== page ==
All photo credits: Josh Kirchner
All photo credits: Josh Kirchner
If I were to rewind quite a bit and reflect on my younger days as a hunter, I’d immediately be reunited with a myriad of questions—all of them revolving around animals and how they act. “Where are the most likely areas to find them? What about bigger animals? Do they have different habits than smaller ones? How about preferred food sources and favorite spots to bed down?” These are just some of the questions I’d ask the mountains as a kid. The answers to them didn’t come until I got older. Now, that I am in the position that I am, I get to write quite a bit about this hunting stuff and I love every second of it. While I still have many questions of my own, as a writer, I now do a fair bit of answering questions. They aren’t a reflection of the ones I had as a kid, though, at least not most of them. Most of them really revolves around gear. I get it. A lot of this stuff is expensive and folks want to know if the product is worth the price. Sometimes I feel as if there is more of an emphasis on knowledge about gear instead of knowledge about hunting.
We are truly blessed in this day and age. The resources that we have today are amazing compared to those in the past. Hunting gear is a great example of this. Whether we are talking gear for the backcountry, clothing, weapons, optics, etc., life is pretty good. The level of comfort that we have in the field just keeps getting better and better. This makes staying out in adverse conditions much easier than before. We are also more deadly than ever. The weapons we have along with their accessories are letting us reach out and touch things way beyond what we once thought was possible. Yeah, things are great, but they weren’t always like this.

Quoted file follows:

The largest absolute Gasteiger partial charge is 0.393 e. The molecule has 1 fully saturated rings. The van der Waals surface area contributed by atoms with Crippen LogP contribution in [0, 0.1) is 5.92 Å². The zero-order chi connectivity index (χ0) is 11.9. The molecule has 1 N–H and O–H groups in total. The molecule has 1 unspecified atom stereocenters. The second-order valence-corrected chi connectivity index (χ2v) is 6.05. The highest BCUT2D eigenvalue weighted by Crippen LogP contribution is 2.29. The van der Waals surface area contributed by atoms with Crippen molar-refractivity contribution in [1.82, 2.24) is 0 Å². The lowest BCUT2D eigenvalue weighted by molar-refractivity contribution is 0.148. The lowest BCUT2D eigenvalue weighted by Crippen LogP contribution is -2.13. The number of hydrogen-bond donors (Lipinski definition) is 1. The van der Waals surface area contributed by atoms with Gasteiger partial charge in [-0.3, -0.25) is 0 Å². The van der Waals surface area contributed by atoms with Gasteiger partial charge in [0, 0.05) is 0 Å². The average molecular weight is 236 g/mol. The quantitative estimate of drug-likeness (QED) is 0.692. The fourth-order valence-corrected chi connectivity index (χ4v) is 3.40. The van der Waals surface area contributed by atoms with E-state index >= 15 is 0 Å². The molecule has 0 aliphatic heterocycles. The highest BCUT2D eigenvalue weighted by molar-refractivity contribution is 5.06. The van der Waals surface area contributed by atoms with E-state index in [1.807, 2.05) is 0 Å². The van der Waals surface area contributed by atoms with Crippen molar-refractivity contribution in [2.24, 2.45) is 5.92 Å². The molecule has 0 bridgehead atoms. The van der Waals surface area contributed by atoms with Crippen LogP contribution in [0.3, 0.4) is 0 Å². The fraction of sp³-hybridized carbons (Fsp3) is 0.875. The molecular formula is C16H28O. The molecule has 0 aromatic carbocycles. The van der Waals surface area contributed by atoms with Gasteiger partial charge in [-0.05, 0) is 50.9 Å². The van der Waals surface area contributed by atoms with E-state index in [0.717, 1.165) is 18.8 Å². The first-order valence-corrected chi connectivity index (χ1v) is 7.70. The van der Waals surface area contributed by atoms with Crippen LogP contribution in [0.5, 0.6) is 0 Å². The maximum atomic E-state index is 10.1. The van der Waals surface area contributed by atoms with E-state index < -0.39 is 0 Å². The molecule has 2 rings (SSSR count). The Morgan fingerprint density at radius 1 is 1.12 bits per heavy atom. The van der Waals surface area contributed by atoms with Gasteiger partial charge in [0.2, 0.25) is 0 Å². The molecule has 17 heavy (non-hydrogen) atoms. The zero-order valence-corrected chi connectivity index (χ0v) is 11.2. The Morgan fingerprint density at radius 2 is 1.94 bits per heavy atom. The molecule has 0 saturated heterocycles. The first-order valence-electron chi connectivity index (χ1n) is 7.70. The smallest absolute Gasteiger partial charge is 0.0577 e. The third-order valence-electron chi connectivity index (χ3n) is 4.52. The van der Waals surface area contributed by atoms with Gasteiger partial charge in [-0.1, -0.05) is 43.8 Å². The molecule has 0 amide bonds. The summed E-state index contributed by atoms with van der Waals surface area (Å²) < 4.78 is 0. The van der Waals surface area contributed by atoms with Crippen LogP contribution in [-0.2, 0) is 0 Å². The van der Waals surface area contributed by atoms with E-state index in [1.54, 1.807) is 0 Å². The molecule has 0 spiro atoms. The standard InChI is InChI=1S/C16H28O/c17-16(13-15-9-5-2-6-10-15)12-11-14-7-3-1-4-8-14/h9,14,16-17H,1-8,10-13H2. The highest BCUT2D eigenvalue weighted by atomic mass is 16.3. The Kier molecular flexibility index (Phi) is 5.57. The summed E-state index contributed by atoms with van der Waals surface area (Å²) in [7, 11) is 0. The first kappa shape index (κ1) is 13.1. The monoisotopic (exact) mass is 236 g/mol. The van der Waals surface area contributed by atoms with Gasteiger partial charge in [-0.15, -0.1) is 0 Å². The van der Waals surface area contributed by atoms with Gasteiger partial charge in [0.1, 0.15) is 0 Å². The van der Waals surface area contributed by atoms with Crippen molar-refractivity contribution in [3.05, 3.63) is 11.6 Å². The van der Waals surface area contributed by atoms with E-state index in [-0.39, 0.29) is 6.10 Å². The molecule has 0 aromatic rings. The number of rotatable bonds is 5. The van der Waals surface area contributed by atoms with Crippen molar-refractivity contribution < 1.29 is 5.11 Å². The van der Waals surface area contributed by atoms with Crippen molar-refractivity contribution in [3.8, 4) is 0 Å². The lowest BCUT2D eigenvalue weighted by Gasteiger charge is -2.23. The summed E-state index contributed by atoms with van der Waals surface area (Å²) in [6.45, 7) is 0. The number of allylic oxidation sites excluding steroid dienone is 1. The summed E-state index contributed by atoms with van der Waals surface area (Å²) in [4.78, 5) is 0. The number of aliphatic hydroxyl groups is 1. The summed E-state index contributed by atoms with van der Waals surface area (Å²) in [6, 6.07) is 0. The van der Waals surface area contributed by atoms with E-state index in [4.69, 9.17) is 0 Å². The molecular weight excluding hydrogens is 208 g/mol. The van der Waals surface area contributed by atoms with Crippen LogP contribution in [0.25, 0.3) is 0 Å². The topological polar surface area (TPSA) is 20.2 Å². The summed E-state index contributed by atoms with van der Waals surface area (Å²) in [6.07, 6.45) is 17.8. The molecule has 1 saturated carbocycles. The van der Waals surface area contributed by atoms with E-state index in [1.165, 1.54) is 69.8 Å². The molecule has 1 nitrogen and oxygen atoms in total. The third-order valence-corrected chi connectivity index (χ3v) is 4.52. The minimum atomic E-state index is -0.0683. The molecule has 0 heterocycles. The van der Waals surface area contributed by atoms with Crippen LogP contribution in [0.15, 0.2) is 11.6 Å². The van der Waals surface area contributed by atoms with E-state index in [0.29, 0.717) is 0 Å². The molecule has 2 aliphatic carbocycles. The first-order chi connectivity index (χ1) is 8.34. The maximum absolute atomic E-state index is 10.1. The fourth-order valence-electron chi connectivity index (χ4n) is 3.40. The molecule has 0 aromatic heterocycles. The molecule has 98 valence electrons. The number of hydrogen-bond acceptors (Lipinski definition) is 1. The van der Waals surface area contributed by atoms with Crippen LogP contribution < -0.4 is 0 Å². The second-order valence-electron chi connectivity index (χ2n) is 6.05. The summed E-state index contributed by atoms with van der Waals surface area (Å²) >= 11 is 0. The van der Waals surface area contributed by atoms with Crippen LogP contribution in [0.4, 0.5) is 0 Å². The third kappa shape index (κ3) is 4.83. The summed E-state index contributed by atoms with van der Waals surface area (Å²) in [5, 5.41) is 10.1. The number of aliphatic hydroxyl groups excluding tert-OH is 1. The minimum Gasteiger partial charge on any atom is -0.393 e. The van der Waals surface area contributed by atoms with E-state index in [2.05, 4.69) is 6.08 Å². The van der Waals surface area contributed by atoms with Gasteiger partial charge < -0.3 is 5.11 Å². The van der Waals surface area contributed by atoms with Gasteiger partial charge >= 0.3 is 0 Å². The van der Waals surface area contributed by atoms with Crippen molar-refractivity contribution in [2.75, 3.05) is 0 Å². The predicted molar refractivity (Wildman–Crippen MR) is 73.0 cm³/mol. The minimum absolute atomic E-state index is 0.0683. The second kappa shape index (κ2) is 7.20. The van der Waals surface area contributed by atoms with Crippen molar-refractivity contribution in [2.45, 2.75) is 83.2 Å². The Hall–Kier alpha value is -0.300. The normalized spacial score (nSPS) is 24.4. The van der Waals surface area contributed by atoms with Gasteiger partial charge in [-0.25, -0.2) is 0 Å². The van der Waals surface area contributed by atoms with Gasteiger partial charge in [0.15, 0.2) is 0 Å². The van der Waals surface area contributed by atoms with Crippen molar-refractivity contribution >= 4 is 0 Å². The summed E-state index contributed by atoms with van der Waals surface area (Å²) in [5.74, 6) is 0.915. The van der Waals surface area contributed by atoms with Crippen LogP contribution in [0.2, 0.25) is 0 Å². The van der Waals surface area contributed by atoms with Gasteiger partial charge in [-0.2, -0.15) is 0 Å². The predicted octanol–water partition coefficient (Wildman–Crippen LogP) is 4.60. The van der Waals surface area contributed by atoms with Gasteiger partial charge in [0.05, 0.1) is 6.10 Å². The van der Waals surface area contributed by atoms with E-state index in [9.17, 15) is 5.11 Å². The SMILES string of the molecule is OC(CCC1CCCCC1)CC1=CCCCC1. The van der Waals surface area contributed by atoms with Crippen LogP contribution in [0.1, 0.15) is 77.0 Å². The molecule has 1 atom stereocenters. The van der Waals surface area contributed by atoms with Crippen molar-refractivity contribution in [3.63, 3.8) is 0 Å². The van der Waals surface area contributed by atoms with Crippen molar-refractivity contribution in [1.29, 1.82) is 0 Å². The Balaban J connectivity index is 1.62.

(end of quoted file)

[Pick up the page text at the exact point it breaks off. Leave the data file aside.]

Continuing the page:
If you were fortunate to grow up in a hunting family, ask yourself something: do you remember the gear that your mom or dad brought out hunting with them? I sure do and pretty easily come to think of it. Easily, because there wasn’t a whole lot of it. My dad would have nothing more than his clothing, a canteen of water, a weapon and a knife. There may have been some pine scent and chocolate bars in there, too. Yeah, that’s it. I’d imagine many of your parents had similar setups. He didn’t even have binoculars most of the time. Backpack? Nope. Not even that. This generation and previous generations were heading out into the field with little to nothing when compared to today’s standards. Yet, they still killed game. Go figure.
With the access to gear that we have today, it’s easy to get too wrapped up in it. There are so many conflicting opinions out there on gear; it can give you a headache pretty easily. This person says that quilts are the only way to go while that person says they are the worst thing ever. Multi-pin sights? No way, a single pin is the best thing since sliced bread. Arrows are a great topic for this. People worry so much about their arrows that they forget to go shoot a lot of the time. As you consider all of this, two things need to remain constant. One, you’ve really just got to go try this stuff out for yourself. Gear is a personal thing. Two, a lot of these tiny differences—like arrow setups, for instance—are so minute you aren’t going to notice a difference. You’d be better off working on your shooting as a whole instead of worrying about the arrow you aren’t shooting. Geeking out on gear is something I do regularly, but I think there needs to be a line in the sand. Let’s not forget about the hunting part of all of this. Don’t geek out too hard.